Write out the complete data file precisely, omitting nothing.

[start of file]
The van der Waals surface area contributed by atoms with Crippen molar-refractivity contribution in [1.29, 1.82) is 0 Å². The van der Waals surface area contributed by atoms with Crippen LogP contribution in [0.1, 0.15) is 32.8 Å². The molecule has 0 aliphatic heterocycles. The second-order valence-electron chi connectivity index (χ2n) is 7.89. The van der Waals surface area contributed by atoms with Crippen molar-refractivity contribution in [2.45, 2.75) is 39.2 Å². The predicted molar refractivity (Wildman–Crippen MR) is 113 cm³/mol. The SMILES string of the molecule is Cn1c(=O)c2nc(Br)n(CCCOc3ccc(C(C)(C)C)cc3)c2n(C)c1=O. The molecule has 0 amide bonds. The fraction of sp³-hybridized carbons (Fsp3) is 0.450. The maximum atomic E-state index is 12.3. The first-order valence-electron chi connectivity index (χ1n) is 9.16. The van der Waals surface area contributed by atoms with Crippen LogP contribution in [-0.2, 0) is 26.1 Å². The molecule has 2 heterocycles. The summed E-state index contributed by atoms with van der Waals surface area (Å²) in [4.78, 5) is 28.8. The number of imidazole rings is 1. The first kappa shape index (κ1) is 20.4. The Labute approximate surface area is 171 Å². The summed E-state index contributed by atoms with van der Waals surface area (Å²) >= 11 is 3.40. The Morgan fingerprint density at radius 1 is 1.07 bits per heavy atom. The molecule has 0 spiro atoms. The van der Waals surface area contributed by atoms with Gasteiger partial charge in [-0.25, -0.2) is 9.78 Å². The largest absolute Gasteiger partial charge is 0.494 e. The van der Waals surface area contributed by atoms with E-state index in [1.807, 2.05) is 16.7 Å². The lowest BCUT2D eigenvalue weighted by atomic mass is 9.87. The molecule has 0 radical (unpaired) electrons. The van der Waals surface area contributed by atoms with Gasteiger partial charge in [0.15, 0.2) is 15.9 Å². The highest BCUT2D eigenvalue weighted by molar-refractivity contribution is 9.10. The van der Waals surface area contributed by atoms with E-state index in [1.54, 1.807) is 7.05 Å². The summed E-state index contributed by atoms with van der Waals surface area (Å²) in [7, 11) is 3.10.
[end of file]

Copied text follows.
The van der Waals surface area contributed by atoms with Crippen molar-refractivity contribution in [1.29, 1.82) is 0 Å². The van der Waals surface area contributed by atoms with Crippen LogP contribution in [0.1, 0.15) is 32.8 Å². The molecule has 0 aliphatic heterocycles. The second-order valence-electron chi connectivity index (χ2n) is 7.89. The van der Waals surface area contributed by atoms with Crippen molar-refractivity contribution in [2.45, 2.75) is 39.2 Å². The predicted molar refractivity (Wildman–Crippen MR) is 113 cm³/mol. The SMILES string of the molecule is Cn1c(=O)c2nc(Br)n(CCCOc3ccc(C(C)(C)C)cc3)c2n(C)c1=O. The molecule has 0 amide bonds. The fraction of sp³-hybridized carbons (Fsp3) is 0.450. The maximum atomic E-state index is 12.3. The first-order valence-electron chi connectivity index (χ1n) is 9.16. The van der Waals surface area contributed by atoms with Crippen LogP contribution in [-0.2, 0) is 26.1 Å². The molecule has 2 heterocycles. The summed E-state index contributed by atoms with van der Waals surface area (Å²) in [4.78, 5) is 28.8. The number of imidazole rings is 1. The first kappa shape index (κ1) is 20.4. The Labute approximate surface area is 171 Å². The summed E-state index contributed by atoms with van der Waals surface area (Å²) >= 11 is 3.40. The Morgan fingerprint density at radius 1 is 1.07 bits per heavy atom. The molecule has 0 spiro atoms. The van der Waals surface area contributed by atoms with Gasteiger partial charge in [-0.25, -0.2) is 9.78 Å². The largest absolute Gasteiger partial charge is 0.494 e. The van der Waals surface area contributed by atoms with E-state index in [1.807, 2.05) is 16.7 Å². The lowest BCUT2D eigenvalue weighted by atomic mass is 9.87. The molecule has 0 radical (unpaired) electrons. The van der Waals surface area contributed by atoms with Gasteiger partial charge in [0.15, 0.2) is 15.9 Å². The highest BCUT2D eigenvalue weighted by molar-refractivity contribution is 9.10. The van der Waals surface area contributed by atoms with E-state index in [1.54, 1.807) is 7.05 Å². The summed E-state index contributed by atoms with van der Waals surface area (Å²) in [7, 11) is 3.10.